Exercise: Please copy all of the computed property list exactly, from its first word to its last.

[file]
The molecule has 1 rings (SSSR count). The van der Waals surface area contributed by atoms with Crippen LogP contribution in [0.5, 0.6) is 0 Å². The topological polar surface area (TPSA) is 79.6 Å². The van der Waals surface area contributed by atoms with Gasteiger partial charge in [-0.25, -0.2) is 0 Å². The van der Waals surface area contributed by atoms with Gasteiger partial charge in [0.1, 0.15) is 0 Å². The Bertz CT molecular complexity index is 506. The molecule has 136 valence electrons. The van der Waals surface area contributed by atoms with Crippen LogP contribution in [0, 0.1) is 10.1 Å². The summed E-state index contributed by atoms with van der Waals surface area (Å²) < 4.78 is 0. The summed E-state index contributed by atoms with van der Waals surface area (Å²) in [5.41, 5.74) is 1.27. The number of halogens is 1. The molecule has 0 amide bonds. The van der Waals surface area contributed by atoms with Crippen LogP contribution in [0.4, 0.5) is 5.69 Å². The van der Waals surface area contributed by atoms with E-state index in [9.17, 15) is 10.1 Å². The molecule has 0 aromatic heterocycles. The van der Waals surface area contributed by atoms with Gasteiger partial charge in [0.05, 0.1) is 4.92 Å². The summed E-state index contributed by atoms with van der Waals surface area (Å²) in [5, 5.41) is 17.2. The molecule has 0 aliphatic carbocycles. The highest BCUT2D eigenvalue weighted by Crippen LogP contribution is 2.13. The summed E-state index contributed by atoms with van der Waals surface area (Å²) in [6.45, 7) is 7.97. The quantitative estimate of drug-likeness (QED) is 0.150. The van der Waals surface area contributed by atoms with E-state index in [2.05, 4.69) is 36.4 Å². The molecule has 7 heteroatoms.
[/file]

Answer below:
The molecule has 1 rings (SSSR count). The van der Waals surface area contributed by atoms with Crippen LogP contribution in [0.5, 0.6) is 0 Å². The topological polar surface area (TPSA) is 79.6 Å². The van der Waals surface area contributed by atoms with Gasteiger partial charge in [-0.25, -0.2) is 0 Å². The van der Waals surface area contributed by atoms with Gasteiger partial charge in [0.1, 0.15) is 0 Å². The Bertz CT molecular complexity index is 506. The molecule has 136 valence electrons. The van der Waals surface area contributed by atoms with Crippen LogP contribution in [0, 0.1) is 10.1 Å². The summed E-state index contributed by atoms with van der Waals surface area (Å²) < 4.78 is 0. The summed E-state index contributed by atoms with van der Waals surface area (Å²) in [5.41, 5.74) is 1.27. The number of halogens is 1. The molecule has 0 amide bonds. The van der Waals surface area contributed by atoms with Crippen LogP contribution in [0.4, 0.5) is 5.69 Å². The van der Waals surface area contributed by atoms with E-state index in [9.17, 15) is 10.1 Å². The molecule has 0 aromatic heterocycles. The van der Waals surface area contributed by atoms with Gasteiger partial charge in [0.05, 0.1) is 4.92 Å². The summed E-state index contributed by atoms with van der Waals surface area (Å²) in [5, 5.41) is 17.2. The molecule has 0 aliphatic carbocycles. The highest BCUT2D eigenvalue weighted by Crippen LogP contribution is 2.13. The summed E-state index contributed by atoms with van der Waals surface area (Å²) in [6.45, 7) is 7.97. The quantitative estimate of drug-likeness (QED) is 0.150. The van der Waals surface area contributed by atoms with E-state index in [2.05, 4.69) is 36.4 Å². The molecule has 7 heteroatoms.